Robert Jonathan Demme, American filmmaker, producer, and screenwriter died yesterday at his home in Manhattan at the age of 73, reports The New York Times. He died of complications from esophageal cancer, according to a statement from his publicist.
For the punk rockers and new wavers who had already graduated from the John Hughes fare, Jonathan Demme defined eighties films. Beginning with Melvin and Howard in 1980, he also made one of the best concert documentaries of the time, Stop Making Sense (1984) about the Talking Heads. (David Byrne would take a stab at directing a couple of years later with the critically acclaimed True Stories.) The quirky, action romance Something Wild (1986), the Mafia-style comedy Married to the Mob (1988), and the Spalding Grey performance in Swimming to Cambodia (1987) topped off the decade of Demme.
Of course, Demme is best known for directing The Silence of the Lambs (1991), for which he won the Academy Award for Best Director. He later directed the acclaimed films Philadelphia (1993) and Rachel Getting Married (2008). But to look at his imdb filmography, it turns out that he was quite prolific in television, music videos, documentaries, and many other films, which include his start with director Roger Corman.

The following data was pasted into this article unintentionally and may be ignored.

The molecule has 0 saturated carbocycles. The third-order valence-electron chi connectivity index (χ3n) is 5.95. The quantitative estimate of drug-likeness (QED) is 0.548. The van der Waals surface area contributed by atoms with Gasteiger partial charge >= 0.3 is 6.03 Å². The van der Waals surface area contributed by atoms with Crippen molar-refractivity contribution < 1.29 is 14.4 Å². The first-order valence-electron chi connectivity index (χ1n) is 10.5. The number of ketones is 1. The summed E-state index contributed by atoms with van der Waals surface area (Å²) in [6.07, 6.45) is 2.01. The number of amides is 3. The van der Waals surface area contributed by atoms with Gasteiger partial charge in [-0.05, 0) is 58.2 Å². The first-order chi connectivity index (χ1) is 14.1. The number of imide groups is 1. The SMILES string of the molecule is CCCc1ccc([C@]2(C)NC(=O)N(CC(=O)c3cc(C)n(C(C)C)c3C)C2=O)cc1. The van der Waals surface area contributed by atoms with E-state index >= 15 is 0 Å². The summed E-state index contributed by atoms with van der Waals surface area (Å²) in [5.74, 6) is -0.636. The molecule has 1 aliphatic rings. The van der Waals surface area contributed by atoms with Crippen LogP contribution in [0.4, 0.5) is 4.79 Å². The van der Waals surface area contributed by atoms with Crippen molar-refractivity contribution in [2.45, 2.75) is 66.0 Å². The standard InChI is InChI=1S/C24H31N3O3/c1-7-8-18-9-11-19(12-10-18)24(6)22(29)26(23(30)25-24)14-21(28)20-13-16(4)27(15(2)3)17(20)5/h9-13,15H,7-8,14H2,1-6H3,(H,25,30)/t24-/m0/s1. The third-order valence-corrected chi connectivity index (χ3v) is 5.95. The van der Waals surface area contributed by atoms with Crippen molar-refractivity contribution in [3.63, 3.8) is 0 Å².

Demme was also a prominent collector of outsider art, which he referred to as an “addiction,” reports Artnews. When he decided to sell 80 percent of his collection, primarily work by self-trained artists in Haiti, in 2014, he was one of the word’s leading Haitian art devotees. The auction was estimated to bring in over a million, and much of that was donated to a cultural center in Port au Prince.
Janet Maslin of The Times wrote, “Jonathan Demme is the American cinema’s king of amusing artifacts: blinding bric-a-brac, the junkiest of jewelry, costumes so frightening they take your breath away. Mr. Demme may joke, but he’s also capable of suggesting that the very fabric of American life may be woven of such things, and that it takes a merry and adventurous spirit to make the most of them.”
also by Paula Newton
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